WASHINGTON -- The National Hockey League and USA Hockey became partners several years ago in an effort to promote and grow the game from the grassroots level so it could climb the sports landscape in the United States.
Wednesday in Washington, D.C., leaders from the League and the sport's national governing body visited Capitol Hill to educate several political leaders on their initiatives and the game's growth and continued prosperity in the annual Congressional Hockey Caucus.
"It's an opportunity to bring attention to the fact that hockey is a great vehicle to give back to the community, to have young people build life skills, not just interest in hockey," NHL Commissioner Gary Bettman told NHL.com following the hour-long briefing at the Rayburn House Office Building, located across Independence Avenue from the Capitol Building.
In addition, the NHL and the Thurgood Marshall College Fund announced the first two recipients of the Hockey is For Everyone four-year academic scholarship, which guarantees $6,200 per year for each recipient to attend a four-year college or university provided they maintain a 3.0 grade-point-average.
Congressional Hockey Caucus
Bettman said $250,000 has been raised for the scholarship fund thanks to a partnership with the Congressional Hockey Caucus. Washington Capitals owner Ted Leonsis announced Tuesday that his team will donate $10,000 to the scholarship fund.
Bettman said this year's recipients, Richard Lucas of the Ed Snider Hockey Foundation in Philadelphia and Donald Shaw III of the Fort Dupont Ice Hockey Club in Washington, D.C., are examples of the type of future leaders the NHL has been trying to build through its Hockey is For Everyone Program.
Lucas, 18, is a goalie who didn't start playing the game until 2009. He's going to Penn State University in the fall and will major in mechanical engineering.
Shaw, 17, is a forward/defenseman who has been with the Fort Dupont program since 2005. He's going to Elmira (N.Y.) College in the fall with the hopes of making the school's Division III junior-varsity hockey team. He wants to be a pilot in the Air Force.
"We've given out two scholarships for young people who are going to go on to higher education and have used hockey as the vehicle for this opportunity," Bettman said. "This is now an opportunity for each of these young recipients to further their education, and it's an opportunity they might not have otherwise had."
Prior to announcing the recipients of the scholarship fund, Bettman, USA Hockey Executive Director Dave Ogrean and Leonsis led a panel discussion on the state of hockey that mainly covered instructional developments and growth initiatives at the youth level.
The panel included the three members of the Congressional Hockey Caucus -- Lee Terry (R-Neb.), Pat Meehan (R-Pa.) and Mike Quigley (D-Ill.). They were joined by three representatives -- Erik Paulsen (R-Minn.), Larry Bucshon (R-Ind.) and Brian Higgins (D-N.Y.), who grew up in Buffalo with the fathers of Chicago Blackhawks forward Patrick Kane and San Jose Sharks forward Tim Kennedy.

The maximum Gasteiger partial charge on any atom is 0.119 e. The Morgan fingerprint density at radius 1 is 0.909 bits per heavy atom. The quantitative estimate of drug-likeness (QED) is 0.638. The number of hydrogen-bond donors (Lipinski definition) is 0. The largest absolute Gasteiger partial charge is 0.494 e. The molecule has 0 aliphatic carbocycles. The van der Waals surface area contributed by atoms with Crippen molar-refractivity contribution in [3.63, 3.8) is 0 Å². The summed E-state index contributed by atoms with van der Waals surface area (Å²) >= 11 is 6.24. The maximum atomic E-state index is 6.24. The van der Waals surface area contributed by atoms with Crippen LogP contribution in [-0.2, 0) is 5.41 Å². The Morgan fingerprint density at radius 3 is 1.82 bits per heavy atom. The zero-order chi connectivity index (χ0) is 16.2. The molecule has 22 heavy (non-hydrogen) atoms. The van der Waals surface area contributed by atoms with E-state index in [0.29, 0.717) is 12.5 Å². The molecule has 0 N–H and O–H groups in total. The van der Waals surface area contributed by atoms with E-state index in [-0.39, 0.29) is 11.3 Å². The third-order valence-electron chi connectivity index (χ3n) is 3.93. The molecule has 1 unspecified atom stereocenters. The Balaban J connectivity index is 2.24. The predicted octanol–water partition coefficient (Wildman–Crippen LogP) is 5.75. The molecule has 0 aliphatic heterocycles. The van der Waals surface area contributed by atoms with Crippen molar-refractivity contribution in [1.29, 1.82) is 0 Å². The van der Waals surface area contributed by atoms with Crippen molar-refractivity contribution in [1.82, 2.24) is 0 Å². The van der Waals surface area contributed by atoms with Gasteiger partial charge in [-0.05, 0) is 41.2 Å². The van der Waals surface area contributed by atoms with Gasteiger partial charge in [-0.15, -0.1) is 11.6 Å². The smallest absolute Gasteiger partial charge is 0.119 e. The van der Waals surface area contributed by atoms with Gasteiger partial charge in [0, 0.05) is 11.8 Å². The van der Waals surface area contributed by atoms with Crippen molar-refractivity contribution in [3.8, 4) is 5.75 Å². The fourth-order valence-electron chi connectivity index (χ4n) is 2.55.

"In the end, sports only matters when it transcends itself," Quigley told NHL.com. "Who wins a particular hockey game doesn't matter as much as the values that we get from it and how it helps kids and other people who need help.
"When the Hawks won the [Stanley] Cup, I was the one that gave the White House the idea of when they get the Cup, let's have a street hockey game on the South Lawn. Well, you saw the First Lady [Michelle Obama] playing. It sends messages."
Bettman spoke to the panel about the NHL's goal to continue to send those messages by making hockey inclusive to everyone no matter age, race, gender or sexual orientation. He gave details of the NHL's Hockey is For Everyone program and cited the fact that 161 American-born players were on NHL rosters on opening day of the 2012-13 season as one example of how the program is working.
Bettman also said that 45,000 people in 700 markets covering all 50 states have been introduced to hockey through Try Hockey For Free clinics, a joint venture between the NHL and USA Hockey that began in 2011.
"It's all about the game and our franchises giving back to the communities that we serve," Bettman said. "We're proud to do it."
Ogrean used a power-point presentation to outline the instructional developments USA Hockey has made for youth players over the past several years, most notably the American Development Model (ADM), a format the association developed in 2009 that provides age-appropriate guidelines and curriculum to hockey associations across the United States.
"We feel very confident that the next generation of players in the National Hockey League is going to be more and more and more populated by Americans," Ogrean said during his presentation. "We like where we are now, we like where the sport is, but we can never rest on our laurels and we just want to get better and better."
Leonsis spoke about how the Capitals have helped the sport grow in the Beltway region, particularly among children 10 and younger. He cited registration growth from that age group of 57 percent in Virginia and 76 percent in Maryland over the past five years.
He also said area high school hockey has grown from 60 teams and 1,500 players to 110 teams and 2,300 players.
"Embracing what is so important to our community starts with young people and I'm really pleased that locally in the last five years we've seen the most growth in youth registration for hockey right here in Washington, D.C., Maryland and Virginia," Leonsis said. "We occupy two of the top three spots for national growth in children 10 and younger.
"Alex Ovechkin probably has a little something to do with it, as well."